This month sees the Swiss alpine resort of Davos play host to the annual World Economic Forum summit, but it also marks the centenary of the death of one of England’s greatest Edwardian poets. The worship of Mammon and the ascent of Parnassus are traditionally not easy bedfellows, but the two are linked by the Swiss town. It was here that this now little known poet succumbed to tuberculosis at the age of thirty.
James Elroy Flecker (1884-1915) deserves far greater acclaim and public recognition for his poetic accomplishments.
A prodigious linguist, fluent in French, German, Italian, Spanish and modern Greek, he read Classics at Oxford and took a further degree in Modern Languages at Cambridge, all with a view to entering the diplomatic service. He was posted to Constantinople in 1910 and Beirut in 1913, yet spent time in between convalescing in the Cotswolds, Paris and Switzerland from the malady he had contracted and which would ultimately prove fatal.
Renowned during his lifetime for ‘The Golden Journey To Samarkand’ (1913), a poem which drew deeply on his love for and intimate knowledge of the Middle East, Flecker was a genuine polymath, an urbane scholar and by all accounts a kind and affable man.
He is now best known as the author of ‘To A Poet A Thousand Years Hence’ (published in his 1911 collection Forty-Two Poems) – a poignant ode to the enduring appeal of poetry and its ability to transcend millennia. This for me is the work upon which his claim to poetic immortality rests.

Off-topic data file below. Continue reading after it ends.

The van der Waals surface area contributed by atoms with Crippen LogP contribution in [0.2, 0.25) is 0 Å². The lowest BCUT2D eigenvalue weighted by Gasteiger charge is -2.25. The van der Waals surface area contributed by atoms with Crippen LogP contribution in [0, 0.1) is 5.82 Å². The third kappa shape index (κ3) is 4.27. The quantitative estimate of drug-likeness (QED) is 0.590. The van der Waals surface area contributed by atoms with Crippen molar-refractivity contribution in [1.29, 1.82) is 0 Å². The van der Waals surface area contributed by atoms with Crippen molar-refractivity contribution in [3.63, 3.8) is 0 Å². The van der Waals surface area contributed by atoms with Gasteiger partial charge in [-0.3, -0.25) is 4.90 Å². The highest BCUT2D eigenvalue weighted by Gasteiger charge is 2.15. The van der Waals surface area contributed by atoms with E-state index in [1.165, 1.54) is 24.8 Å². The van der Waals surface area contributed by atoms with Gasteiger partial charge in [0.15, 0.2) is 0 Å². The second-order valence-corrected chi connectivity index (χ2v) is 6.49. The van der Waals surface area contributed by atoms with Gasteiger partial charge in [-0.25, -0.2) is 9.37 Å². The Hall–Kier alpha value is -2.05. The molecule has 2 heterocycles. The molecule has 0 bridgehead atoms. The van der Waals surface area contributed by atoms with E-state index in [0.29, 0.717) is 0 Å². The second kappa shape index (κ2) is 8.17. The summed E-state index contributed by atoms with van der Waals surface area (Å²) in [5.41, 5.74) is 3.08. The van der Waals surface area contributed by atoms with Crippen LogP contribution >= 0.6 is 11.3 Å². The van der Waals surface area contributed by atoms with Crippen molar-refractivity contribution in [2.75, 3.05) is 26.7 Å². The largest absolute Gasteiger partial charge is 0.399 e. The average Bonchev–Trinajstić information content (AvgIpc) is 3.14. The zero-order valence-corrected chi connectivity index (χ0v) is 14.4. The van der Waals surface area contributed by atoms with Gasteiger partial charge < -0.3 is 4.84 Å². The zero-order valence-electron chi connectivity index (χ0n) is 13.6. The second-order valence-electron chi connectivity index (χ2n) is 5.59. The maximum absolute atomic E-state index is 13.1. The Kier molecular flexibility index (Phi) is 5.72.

‘To A Poet A Thousand Years Hence’ is mellifluous, measured and memorable. In it, Flecker imagines a conversation with a poet a thousand years from now, majestically distilling the essence of what constitutes our humanity into twenty-four terse yet sonorous lines.
I first read this poem as a teenager and immediately responded to its cosmic themes. To this day, the poem’s wise counsel abides with me. When I am in need of succour, solace or a sense of perspective, ‘To A Poet A Thousand Years’ always nourishes my soul.
To commemorate the centenary of Flecker’s death, I would entreat you all to do as the poet asks in the penultimate stanza: to read out his words at night, alone. Luxuriate in the poem’s language. Bathe in the resplendent beauty of his meaning. Cast your mind back to when you too were young and cared for poetry, not to mention ‘a bright-eyed love’ and ‘foolish thoughts of good and ill’. Perhaps you still do.